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New American Millennium - RRT3 Mod

Discussion in 'All Other Games' started by Meteor Man, Mar 5, 2018.

  1. Quintillus

    Quintillus Archiving Civ3 Content Supporter

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    FYI, the game status screen in the annual report says that you need $75M in book value to win gold, but the briefing and forum post say $100M. I think it's $100M, since I haven't won yet :D! But as they say in 1929, what's a little challenge for a tycoon?

    The profits are indeed rolling in. Just got my first million-dollar-per-delivery train in service, delivering diesel from Texas to Florida. Canada and Mexico are connected, and all the cities required. It's 1944. I have been issuing stock to speed it up, but unlike last time when I diluted value, the profits are enough to keep investors happy, and selling off industry was not necessary. Just need another $25M or so in book value. Which ought to be pretty easy to do, barring an economic collapse. I'll probably keep issuing stock till I have a cool million outstanding shares, but it's likely unnecessary.

    The industrial profits are also well above what's required. $50M for gold; I'm at $99M. Although investing so much in those did make the 1925 goal a bit tough.

    I'm in much better shape than in my MN game, too. From '41 - '43, 3M made about $2.5M in profits per year on about $9M in revenue. The Ohio & Everywhere is making about $5M per year on about $12M in revenue. The biggest differences being 25% more trains this time, 10-15% higher revenue per locomotive, and the combined train maintenance + fuel costs being almost 50% lower (despite having 25% more trains). Track mileage is almost identical at a bit under 5000.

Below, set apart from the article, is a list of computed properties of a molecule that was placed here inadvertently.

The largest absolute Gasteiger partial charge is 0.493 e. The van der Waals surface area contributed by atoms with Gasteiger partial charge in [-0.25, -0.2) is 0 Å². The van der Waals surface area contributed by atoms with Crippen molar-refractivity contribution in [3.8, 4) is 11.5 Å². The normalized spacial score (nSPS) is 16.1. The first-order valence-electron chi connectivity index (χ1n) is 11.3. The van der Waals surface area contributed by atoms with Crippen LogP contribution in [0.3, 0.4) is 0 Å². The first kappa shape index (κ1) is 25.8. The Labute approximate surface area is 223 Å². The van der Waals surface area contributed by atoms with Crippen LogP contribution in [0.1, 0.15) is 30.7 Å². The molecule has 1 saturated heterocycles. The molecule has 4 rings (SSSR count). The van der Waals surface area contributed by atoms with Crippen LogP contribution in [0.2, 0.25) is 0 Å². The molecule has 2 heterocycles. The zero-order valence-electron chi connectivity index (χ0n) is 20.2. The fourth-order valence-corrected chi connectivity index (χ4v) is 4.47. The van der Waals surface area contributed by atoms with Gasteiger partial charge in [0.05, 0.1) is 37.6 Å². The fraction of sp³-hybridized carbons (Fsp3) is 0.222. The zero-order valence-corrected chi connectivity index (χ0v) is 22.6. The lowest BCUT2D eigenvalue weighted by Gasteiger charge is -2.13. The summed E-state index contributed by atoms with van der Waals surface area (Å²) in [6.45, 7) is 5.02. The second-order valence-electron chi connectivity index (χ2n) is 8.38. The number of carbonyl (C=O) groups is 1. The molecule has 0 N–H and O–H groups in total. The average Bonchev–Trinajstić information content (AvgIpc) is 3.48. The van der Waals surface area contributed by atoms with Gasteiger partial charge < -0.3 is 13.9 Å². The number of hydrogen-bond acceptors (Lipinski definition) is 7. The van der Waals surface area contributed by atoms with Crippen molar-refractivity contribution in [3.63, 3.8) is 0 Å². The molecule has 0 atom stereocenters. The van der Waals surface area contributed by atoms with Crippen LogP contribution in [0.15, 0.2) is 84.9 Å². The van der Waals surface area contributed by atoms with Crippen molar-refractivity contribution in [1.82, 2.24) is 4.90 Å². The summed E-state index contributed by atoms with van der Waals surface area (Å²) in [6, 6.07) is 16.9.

Edit: Wound up getting silver, but I'm not sure why. Pretty sure I had all the Gold requirements, including # of cities connected.

    My railroad is super-profitable this time. I played on till 1956, investing heavily in industry around 1950. This brought in millions per year in additional profits, and I'm now raking in more than $10M annually. So much that I'm not sure how to spend it! I've started building stone bridges, put in some electric track in Oklahoma, but there's still too much to spend.

    My latest industrial ventures are more textile mills, an auto plant in South Carolina, plastics in Montana, meat in North Dakota, and furniture in Canada. And pretty much everything is a gold mine; there was a lot of raw opportunity up north.
     
    Last edited: May 13, 2018
  2. Meteor Man

    Meteor Man En Route to M81

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    Damn I'll have to fix the gold requirements, something is preventing it from firing. And fix the briefing.

    Nice work! :D
     
  3. Quintillus

    Quintillus Archiving Civ3 Content Supporter

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    It was a fun time! And now I've started playing some of the other scenarios. I never really got into RRT3 like I did RRT2, so there's a lot of unplayed content left.